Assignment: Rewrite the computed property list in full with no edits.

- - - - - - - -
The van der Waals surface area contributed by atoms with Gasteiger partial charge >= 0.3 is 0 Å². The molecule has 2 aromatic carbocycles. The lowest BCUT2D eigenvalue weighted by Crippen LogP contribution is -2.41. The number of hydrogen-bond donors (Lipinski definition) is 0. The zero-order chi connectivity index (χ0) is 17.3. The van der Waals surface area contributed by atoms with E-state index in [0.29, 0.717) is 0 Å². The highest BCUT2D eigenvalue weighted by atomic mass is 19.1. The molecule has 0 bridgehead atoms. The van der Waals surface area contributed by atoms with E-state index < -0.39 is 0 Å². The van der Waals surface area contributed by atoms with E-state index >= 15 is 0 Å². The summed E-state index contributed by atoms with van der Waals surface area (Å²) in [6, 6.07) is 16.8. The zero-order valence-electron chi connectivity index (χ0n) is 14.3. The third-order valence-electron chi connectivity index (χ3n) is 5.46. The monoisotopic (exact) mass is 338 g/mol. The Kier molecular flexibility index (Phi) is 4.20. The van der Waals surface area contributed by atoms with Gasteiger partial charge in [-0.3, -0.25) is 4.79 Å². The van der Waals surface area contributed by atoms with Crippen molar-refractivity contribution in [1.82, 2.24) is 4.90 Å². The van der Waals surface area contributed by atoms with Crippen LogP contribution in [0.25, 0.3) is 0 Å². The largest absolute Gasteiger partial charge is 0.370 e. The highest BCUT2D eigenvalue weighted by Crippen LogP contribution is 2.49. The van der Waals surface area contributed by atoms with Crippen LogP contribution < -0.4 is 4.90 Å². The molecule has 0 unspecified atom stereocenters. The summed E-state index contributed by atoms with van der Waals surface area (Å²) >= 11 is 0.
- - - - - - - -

The van der Waals surface area contributed by atoms with Gasteiger partial charge >= 0.3 is 0 Å². The molecule has 2 aromatic carbocycles. The lowest BCUT2D eigenvalue weighted by Crippen LogP contribution is -2.41. The number of hydrogen-bond donors (Lipinski definition) is 0. The zero-order chi connectivity index (χ0) is 17.3. The van der Waals surface area contributed by atoms with E-state index in [0.29, 0.717) is 0 Å². The highest BCUT2D eigenvalue weighted by atomic mass is 19.1. The molecule has 0 bridgehead atoms. The van der Waals surface area contributed by atoms with E-state index < -0.39 is 0 Å². The van der Waals surface area contributed by atoms with E-state index >= 15 is 0 Å². The summed E-state index contributed by atoms with van der Waals surface area (Å²) in [6, 6.07) is 16.8. The zero-order valence-electron chi connectivity index (χ0n) is 14.3. The third-order valence-electron chi connectivity index (χ3n) is 5.46. The monoisotopic (exact) mass is 338 g/mol. The Kier molecular flexibility index (Phi) is 4.20. The van der Waals surface area contributed by atoms with Gasteiger partial charge in [-0.3, -0.25) is 4.79 Å². The van der Waals surface area contributed by atoms with Crippen molar-refractivity contribution in [1.82, 2.24) is 4.90 Å². The van der Waals surface area contributed by atoms with Crippen LogP contribution in [0.25, 0.3) is 0 Å². The largest absolute Gasteiger partial charge is 0.370 e. The highest BCUT2D eigenvalue weighted by Crippen LogP contribution is 2.49. The van der Waals surface area contributed by atoms with Crippen LogP contribution < -0.4 is 4.90 Å². The molecule has 0 unspecified atom stereocenters. The summed E-state index contributed by atoms with van der Waals surface area (Å²) >= 11 is 0.